Harbor Point
       
     
 In order to demonstrate that one could build a beautiful home on the subdivision’s narrow and steep building sites, they decided to build their house as soon as the infrastructure was complete. 
       
     
 In addition, they wished to set the tone for the types of forms and materials that would be allowed. To preserve views on the uphill sites, the building heights above grade on the downhill sites were restricted. 
       
     
 The design solution included tucking the main level (containing all of the public spaces and Master suite) into the hillside and placing another level (containing Guest Bedrooms, a Rec Room and the Wine Cellar) directly below. Generous decks on both levels extend along the back side of the house, providing outdoor living spaces that engage the view.    
       
     
 The main floor features a large Great Room which is vaulted with wood beams, and is open on the view side. The Kitchen, Dining Area, and Master Suite are tucked under the adjacent shed roofs. 
       
     
 A desire for sustainability influenced decisions about materials and systems.  Much of the wood paneling was harvested from an old house that was demolished on the site, as were some of the plumbing fixtures and doors. 
       
     
 The house has a sealed crawl space and attic, spray foam insulation, and a high efficiency mechanical system. The Client’s diverse wish list was embraced by the Architect, resulting in a creative design solution that exceeded the expectations of both parties.
       
     
harbor_point_03.jpg
       
     
harbor_point_07.jpg
       
     
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Harbor Point
       
     
Harbor Point

The Architect was asked to design a retirement house on a bluff site with long views of Lake Guntersville. The client also served as the developers of the small subdivision in which they desired to build their retirement home. 

 In order to demonstrate that one could build a beautiful home on the subdivision’s narrow and steep building sites, they decided to build their house as soon as the infrastructure was complete. 
       
     

In order to demonstrate that one could build a beautiful home on the subdivision’s narrow and steep building sites, they decided to build their house as soon as the infrastructure was complete. 

 In addition, they wished to set the tone for the types of forms and materials that would be allowed. To preserve views on the uphill sites, the building heights above grade on the downhill sites were restricted. 
       
     

In addition, they wished to set the tone for the types of forms and materials that would be allowed. To preserve views on the uphill sites, the building heights above grade on the downhill sites were restricted.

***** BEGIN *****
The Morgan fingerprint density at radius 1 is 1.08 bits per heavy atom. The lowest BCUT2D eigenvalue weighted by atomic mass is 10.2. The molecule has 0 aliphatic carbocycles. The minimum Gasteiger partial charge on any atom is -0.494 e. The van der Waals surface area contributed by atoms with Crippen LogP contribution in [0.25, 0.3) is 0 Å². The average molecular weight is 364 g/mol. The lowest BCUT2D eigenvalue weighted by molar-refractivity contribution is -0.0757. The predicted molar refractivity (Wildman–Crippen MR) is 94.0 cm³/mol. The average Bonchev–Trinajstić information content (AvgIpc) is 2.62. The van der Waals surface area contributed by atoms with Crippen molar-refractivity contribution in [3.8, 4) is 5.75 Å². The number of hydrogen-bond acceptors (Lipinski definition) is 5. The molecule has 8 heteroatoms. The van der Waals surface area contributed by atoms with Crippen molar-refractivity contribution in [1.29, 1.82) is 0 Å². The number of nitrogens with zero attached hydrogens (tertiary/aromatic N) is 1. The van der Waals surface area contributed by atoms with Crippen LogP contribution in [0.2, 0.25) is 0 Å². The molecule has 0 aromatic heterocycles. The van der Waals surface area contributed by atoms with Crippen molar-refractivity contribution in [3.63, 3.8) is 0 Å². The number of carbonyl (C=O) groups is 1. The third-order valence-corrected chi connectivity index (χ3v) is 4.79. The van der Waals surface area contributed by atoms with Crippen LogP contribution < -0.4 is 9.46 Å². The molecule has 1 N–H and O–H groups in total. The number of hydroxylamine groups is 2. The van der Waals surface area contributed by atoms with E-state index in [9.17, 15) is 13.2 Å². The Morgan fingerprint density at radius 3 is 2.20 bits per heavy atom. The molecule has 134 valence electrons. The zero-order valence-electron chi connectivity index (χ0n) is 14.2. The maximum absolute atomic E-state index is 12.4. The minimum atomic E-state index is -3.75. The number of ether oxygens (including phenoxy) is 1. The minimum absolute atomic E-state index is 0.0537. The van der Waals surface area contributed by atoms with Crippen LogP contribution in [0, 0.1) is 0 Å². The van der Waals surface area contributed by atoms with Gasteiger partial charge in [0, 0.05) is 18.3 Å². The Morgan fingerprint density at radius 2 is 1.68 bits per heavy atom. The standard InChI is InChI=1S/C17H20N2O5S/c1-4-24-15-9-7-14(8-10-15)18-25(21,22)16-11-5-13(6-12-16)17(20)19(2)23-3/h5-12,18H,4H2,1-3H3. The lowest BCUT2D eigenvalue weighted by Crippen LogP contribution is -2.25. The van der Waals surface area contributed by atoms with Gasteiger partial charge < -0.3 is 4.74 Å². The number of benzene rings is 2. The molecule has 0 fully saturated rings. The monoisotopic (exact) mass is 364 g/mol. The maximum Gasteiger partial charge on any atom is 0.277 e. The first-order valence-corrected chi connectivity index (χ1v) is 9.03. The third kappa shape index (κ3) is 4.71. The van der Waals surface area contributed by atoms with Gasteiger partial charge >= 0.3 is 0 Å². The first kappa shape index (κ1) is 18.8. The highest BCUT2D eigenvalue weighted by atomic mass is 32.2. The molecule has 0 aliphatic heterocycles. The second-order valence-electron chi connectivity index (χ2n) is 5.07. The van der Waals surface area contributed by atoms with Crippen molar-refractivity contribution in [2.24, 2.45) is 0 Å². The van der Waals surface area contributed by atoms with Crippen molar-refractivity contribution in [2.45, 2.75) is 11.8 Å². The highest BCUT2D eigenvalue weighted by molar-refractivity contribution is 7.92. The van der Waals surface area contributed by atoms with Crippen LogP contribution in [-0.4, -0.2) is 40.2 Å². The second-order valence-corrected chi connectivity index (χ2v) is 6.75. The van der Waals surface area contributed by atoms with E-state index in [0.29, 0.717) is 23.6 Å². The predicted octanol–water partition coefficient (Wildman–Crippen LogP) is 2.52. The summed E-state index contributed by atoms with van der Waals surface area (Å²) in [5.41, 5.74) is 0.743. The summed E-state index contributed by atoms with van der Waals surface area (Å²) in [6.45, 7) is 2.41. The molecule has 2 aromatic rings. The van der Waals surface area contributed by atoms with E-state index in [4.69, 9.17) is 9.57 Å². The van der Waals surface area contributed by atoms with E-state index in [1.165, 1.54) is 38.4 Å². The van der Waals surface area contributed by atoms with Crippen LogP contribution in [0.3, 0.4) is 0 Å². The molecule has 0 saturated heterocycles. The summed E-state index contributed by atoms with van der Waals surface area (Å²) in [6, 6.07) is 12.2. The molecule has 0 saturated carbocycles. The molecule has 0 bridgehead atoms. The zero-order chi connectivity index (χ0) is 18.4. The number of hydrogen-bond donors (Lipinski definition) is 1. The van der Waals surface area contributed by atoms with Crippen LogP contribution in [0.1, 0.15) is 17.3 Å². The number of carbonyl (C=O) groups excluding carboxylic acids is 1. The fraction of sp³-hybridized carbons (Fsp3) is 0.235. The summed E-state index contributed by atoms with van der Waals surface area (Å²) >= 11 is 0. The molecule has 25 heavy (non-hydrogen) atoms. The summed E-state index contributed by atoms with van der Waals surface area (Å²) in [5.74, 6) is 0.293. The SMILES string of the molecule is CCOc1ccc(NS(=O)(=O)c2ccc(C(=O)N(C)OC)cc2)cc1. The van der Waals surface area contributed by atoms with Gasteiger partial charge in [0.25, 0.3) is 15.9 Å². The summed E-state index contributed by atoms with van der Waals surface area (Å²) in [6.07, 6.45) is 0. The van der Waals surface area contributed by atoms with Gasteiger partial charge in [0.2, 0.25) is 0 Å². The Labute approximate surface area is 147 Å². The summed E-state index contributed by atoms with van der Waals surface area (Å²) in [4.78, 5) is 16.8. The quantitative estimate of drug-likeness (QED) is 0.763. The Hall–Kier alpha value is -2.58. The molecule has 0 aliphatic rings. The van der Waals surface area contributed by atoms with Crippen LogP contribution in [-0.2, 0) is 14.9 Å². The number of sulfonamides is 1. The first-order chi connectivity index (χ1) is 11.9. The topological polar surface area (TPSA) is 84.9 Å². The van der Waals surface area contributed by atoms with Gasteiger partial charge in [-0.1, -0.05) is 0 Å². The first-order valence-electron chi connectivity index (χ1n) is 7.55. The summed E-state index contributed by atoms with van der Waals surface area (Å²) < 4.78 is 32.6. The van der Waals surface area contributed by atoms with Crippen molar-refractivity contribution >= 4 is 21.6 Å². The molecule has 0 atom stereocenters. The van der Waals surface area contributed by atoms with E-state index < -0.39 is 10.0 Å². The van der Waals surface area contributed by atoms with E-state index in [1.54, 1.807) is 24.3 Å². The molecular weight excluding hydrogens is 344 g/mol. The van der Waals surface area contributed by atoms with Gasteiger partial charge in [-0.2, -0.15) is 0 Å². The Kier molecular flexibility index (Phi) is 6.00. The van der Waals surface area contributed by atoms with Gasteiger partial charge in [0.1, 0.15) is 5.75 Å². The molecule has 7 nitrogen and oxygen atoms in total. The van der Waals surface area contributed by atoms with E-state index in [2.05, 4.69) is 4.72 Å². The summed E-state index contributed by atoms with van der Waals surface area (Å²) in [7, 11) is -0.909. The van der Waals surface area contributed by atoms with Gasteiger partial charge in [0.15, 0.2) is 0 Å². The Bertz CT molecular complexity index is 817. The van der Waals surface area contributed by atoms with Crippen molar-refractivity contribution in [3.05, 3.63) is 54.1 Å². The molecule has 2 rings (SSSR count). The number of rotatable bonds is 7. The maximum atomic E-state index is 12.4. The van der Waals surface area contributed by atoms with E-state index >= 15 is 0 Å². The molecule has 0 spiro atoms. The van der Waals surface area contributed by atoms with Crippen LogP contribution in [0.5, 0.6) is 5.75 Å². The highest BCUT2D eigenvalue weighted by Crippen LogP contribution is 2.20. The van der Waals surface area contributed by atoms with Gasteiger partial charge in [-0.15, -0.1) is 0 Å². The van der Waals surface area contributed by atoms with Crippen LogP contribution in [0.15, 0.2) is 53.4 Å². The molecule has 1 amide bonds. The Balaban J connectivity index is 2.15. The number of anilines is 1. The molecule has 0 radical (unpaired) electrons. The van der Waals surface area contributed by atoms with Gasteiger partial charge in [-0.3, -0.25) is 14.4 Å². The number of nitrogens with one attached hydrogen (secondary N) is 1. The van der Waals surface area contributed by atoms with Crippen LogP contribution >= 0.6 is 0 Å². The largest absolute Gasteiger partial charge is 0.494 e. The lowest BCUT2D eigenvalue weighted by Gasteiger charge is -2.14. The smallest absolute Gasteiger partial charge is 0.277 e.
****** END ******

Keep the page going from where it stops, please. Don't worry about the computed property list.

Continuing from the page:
The design solution included tucking the main level (containing all of the public spaces and Master suite) into the hillside and placing another level (containing Guest Bedrooms, a Rec Room and the Wine Cellar) directly below. Generous decks on both levels extend along the back side of the house, providing outdoor living spaces that engage the view.    
       
     

The design solution included tucking the main level (containing all of the public spaces and Master suite) into the hillside and placing another level (containing Guest Bedrooms, a Rec Room and the Wine Cellar) directly below. Generous decks on both levels extend along the back side of the house, providing outdoor living spaces that engage the view. 

 

 The main floor features a large Great Room which is vaulted with wood beams, and is open on the view side. The Kitchen, Dining Area, and Master Suite are tucked under the adjacent shed roofs. 
       
     

The main floor features a large Great Room which is vaulted with wood beams, and is open on the view side. The Kitchen, Dining Area, and Master Suite are tucked under the adjacent shed roofs. 

 A desire for sustainability influenced decisions about materials and systems.  Much of the wood paneling was harvested from an old house that was demolished on the site, as were some of the plumbing fixtures and doors. 
       
     

A desire for sustainability influenced decisions about materials and systems.  Much of the wood paneling was harvested from an old house that was demolished on the site, as were some of the plumbing fixtures and doors. 

 The house has a sealed crawl space and attic, spray foam insulation, and a high efficiency mechanical system. The Client’s diverse wish list was embraced by the Architect, resulting in a creative design solution that exceeded the expectations of both parties.
       
     

The house has a sealed crawl space and attic, spray foam insulation, and a high efficiency mechanical system. The Client’s diverse wish list was embraced by the Architect, resulting in a creative design solution that exceeded the expectations of both parties.

harbor_point_03.jpg
       
     
harbor_point_07.jpg
       
     
harbor_point_08.jpg